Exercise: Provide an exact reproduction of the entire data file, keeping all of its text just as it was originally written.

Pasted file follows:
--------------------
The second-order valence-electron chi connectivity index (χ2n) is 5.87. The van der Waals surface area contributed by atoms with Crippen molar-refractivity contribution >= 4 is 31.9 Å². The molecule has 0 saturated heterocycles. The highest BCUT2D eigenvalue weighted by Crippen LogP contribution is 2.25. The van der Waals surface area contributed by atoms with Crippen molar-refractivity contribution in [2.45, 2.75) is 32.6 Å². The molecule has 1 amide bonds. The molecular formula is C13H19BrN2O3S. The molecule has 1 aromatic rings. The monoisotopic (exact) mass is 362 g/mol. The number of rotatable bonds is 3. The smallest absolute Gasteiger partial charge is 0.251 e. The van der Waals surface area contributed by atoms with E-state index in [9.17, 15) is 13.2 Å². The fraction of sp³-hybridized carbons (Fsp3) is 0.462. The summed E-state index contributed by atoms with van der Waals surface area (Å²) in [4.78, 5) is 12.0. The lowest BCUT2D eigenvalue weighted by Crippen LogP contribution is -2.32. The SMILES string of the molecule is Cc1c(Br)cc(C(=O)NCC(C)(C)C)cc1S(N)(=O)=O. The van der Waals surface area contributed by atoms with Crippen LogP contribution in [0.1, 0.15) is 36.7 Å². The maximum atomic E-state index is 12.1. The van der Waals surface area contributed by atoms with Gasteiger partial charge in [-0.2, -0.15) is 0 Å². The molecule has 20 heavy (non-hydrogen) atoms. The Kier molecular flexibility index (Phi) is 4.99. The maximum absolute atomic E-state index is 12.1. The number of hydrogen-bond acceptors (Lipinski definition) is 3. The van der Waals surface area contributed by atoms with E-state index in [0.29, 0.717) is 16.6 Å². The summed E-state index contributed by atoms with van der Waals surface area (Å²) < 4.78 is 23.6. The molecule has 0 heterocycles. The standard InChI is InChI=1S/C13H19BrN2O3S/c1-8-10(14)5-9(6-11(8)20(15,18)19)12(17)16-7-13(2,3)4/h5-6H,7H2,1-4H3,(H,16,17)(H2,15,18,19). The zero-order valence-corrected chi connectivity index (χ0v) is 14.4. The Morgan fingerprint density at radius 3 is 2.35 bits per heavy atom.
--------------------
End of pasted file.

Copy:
The second-order valence-electron chi connectivity index (χ2n) is 5.87. The van der Waals surface area contributed by atoms with Crippen molar-refractivity contribution >= 4 is 31.9 Å². The molecule has 0 saturated heterocycles. The highest BCUT2D eigenvalue weighted by Crippen LogP contribution is 2.25. The van der Waals surface area contributed by atoms with Crippen molar-refractivity contribution in [2.45, 2.75) is 32.6 Å². The molecule has 1 amide bonds. The molecular formula is C13H19BrN2O3S. The molecule has 1 aromatic rings. The monoisotopic (exact) mass is 362 g/mol. The number of rotatable bonds is 3. The smallest absolute Gasteiger partial charge is 0.251 e. The van der Waals surface area contributed by atoms with E-state index in [9.17, 15) is 13.2 Å². The fraction of sp³-hybridized carbons (Fsp3) is 0.462. The summed E-state index contributed by atoms with van der Waals surface area (Å²) in [4.78, 5) is 12.0. The lowest BCUT2D eigenvalue weighted by Crippen LogP contribution is -2.32. The SMILES string of the molecule is Cc1c(Br)cc(C(=O)NCC(C)(C)C)cc1S(N)(=O)=O. The van der Waals surface area contributed by atoms with Crippen LogP contribution in [0.1, 0.15) is 36.7 Å². The maximum atomic E-state index is 12.1. The van der Waals surface area contributed by atoms with Gasteiger partial charge in [-0.2, -0.15) is 0 Å². The molecule has 20 heavy (non-hydrogen) atoms. The Kier molecular flexibility index (Phi) is 4.99. The maximum absolute atomic E-state index is 12.1. The number of hydrogen-bond acceptors (Lipinski definition) is 3. The van der Waals surface area contributed by atoms with E-state index in [0.29, 0.717) is 16.6 Å². The summed E-state index contributed by atoms with van der Waals surface area (Å²) < 4.78 is 23.6. The molecule has 0 heterocycles. The standard InChI is InChI=1S/C13H19BrN2O3S/c1-8-10(14)5-9(6-11(8)20(15,18)19)12(17)16-7-13(2,3)4/h5-6H,7H2,1-4H3,(H,16,17)(H2,15,18,19). The zero-order valence-corrected chi connectivity index (χ0v) is 14.4. The Morgan fingerprint density at radius 3 is 2.35 bits per heavy atom.